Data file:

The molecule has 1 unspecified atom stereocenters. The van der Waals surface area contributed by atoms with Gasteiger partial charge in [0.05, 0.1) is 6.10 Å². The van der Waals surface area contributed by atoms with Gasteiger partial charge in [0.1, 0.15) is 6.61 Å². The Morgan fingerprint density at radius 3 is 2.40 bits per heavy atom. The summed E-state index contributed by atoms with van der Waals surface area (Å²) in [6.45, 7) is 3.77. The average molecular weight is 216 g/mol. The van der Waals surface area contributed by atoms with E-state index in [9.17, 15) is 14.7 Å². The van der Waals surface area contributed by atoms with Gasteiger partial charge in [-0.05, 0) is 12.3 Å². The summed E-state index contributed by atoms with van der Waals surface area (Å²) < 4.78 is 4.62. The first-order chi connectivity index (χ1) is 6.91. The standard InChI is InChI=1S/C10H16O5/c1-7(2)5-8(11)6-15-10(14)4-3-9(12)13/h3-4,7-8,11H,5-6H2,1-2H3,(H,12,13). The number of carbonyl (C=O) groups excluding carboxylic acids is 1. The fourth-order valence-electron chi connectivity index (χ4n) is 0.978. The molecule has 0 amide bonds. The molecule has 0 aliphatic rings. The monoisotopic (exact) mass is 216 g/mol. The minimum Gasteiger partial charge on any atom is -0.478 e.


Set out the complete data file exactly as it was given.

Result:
The molecule has 1 unspecified atom stereocenters. The van der Waals surface area contributed by atoms with Gasteiger partial charge in [0.05, 0.1) is 6.10 Å². The van der Waals surface area contributed by atoms with Gasteiger partial charge in [0.1, 0.15) is 6.61 Å². The Morgan fingerprint density at radius 3 is 2.40 bits per heavy atom. The summed E-state index contributed by atoms with van der Waals surface area (Å²) in [6.45, 7) is 3.77. The average molecular weight is 216 g/mol. The van der Waals surface area contributed by atoms with E-state index in [9.17, 15) is 14.7 Å². The van der Waals surface area contributed by atoms with Gasteiger partial charge in [-0.05, 0) is 12.3 Å². The summed E-state index contributed by atoms with van der Waals surface area (Å²) < 4.78 is 4.62. The first-order chi connectivity index (χ1) is 6.91. The standard InChI is InChI=1S/C10H16O5/c1-7(2)5-8(11)6-15-10(14)4-3-9(12)13/h3-4,7-8,11H,5-6H2,1-2H3,(H,12,13). The number of carbonyl (C=O) groups excluding carboxylic acids is 1. The fourth-order valence-electron chi connectivity index (χ4n) is 0.978. The molecule has 0 amide bonds. The molecule has 0 aliphatic rings. The monoisotopic (exact) mass is 216 g/mol. The minimum Gasteiger partial charge on any atom is -0.478 e.